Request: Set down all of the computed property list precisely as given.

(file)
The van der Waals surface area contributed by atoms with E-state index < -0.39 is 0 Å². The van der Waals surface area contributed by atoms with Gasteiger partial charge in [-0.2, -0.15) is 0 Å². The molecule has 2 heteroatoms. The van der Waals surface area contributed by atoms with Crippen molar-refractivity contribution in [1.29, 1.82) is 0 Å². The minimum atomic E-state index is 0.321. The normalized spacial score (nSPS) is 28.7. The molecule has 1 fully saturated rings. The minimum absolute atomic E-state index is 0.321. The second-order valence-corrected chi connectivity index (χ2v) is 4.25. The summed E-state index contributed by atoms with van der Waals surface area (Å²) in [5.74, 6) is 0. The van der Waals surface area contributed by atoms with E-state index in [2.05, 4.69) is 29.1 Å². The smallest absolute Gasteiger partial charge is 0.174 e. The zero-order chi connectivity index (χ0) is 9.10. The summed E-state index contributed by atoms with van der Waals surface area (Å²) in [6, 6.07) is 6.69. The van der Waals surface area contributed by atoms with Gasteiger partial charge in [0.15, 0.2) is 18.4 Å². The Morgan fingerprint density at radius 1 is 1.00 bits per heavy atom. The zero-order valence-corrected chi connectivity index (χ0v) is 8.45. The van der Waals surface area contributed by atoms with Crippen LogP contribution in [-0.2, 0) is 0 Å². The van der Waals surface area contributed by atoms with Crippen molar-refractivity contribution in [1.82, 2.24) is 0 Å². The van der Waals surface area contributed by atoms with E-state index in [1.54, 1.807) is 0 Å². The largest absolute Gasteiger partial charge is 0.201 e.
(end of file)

The van der Waals surface area contributed by atoms with E-state index < -0.39 is 0 Å². The van der Waals surface area contributed by atoms with Gasteiger partial charge in [-0.2, -0.15) is 0 Å². The molecule has 2 heteroatoms. The van der Waals surface area contributed by atoms with Crippen molar-refractivity contribution in [1.29, 1.82) is 0 Å². The minimum atomic E-state index is 0.321. The normalized spacial score (nSPS) is 28.7. The molecule has 1 fully saturated rings. The minimum absolute atomic E-state index is 0.321. The second-order valence-corrected chi connectivity index (χ2v) is 4.25. The summed E-state index contributed by atoms with van der Waals surface area (Å²) in [5.74, 6) is 0. The van der Waals surface area contributed by atoms with E-state index in [2.05, 4.69) is 29.1 Å². The smallest absolute Gasteiger partial charge is 0.174 e. The zero-order chi connectivity index (χ0) is 9.10. The summed E-state index contributed by atoms with van der Waals surface area (Å²) in [6, 6.07) is 6.69. The van der Waals surface area contributed by atoms with Gasteiger partial charge in [0.15, 0.2) is 18.4 Å². The Morgan fingerprint density at radius 1 is 1.00 bits per heavy atom. The zero-order valence-corrected chi connectivity index (χ0v) is 8.45. The van der Waals surface area contributed by atoms with Crippen LogP contribution in [-0.2, 0) is 0 Å². The van der Waals surface area contributed by atoms with Crippen molar-refractivity contribution in [1.82, 2.24) is 0 Å². The van der Waals surface area contributed by atoms with E-state index in [1.54, 1.807) is 0 Å². The largest absolute Gasteiger partial charge is 0.201 e.